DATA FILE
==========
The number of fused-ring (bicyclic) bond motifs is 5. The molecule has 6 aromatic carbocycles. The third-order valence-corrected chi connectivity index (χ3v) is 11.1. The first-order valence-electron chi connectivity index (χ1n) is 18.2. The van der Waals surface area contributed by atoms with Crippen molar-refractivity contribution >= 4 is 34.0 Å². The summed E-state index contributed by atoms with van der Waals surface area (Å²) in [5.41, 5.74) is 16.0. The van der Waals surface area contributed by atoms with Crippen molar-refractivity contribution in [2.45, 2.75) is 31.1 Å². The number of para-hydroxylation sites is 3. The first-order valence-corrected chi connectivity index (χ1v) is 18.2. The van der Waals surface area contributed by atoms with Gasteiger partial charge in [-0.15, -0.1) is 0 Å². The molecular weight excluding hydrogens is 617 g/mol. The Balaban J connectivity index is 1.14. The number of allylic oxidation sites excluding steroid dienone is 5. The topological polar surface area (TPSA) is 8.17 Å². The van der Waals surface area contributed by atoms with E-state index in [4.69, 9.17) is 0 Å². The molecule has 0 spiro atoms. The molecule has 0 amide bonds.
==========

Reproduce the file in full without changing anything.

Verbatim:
The number of fused-ring (bicyclic) bond motifs is 5. The molecule has 6 aromatic carbocycles. The third-order valence-corrected chi connectivity index (χ3v) is 11.1. The first-order valence-electron chi connectivity index (χ1n) is 18.2. The van der Waals surface area contributed by atoms with Crippen molar-refractivity contribution >= 4 is 34.0 Å². The summed E-state index contributed by atoms with van der Waals surface area (Å²) in [5.41, 5.74) is 16.0. The van der Waals surface area contributed by atoms with Crippen molar-refractivity contribution in [2.45, 2.75) is 31.1 Å². The number of para-hydroxylation sites is 3. The first-order valence-corrected chi connectivity index (χ1v) is 18.2. The van der Waals surface area contributed by atoms with Gasteiger partial charge in [-0.15, -0.1) is 0 Å². The molecular weight excluding hydrogens is 617 g/mol. The Balaban J connectivity index is 1.14. The number of allylic oxidation sites excluding steroid dienone is 5. The topological polar surface area (TPSA) is 8.17 Å². The van der Waals surface area contributed by atoms with E-state index in [4.69, 9.17) is 0 Å². The molecule has 0 spiro atoms. The molecule has 0 amide bonds.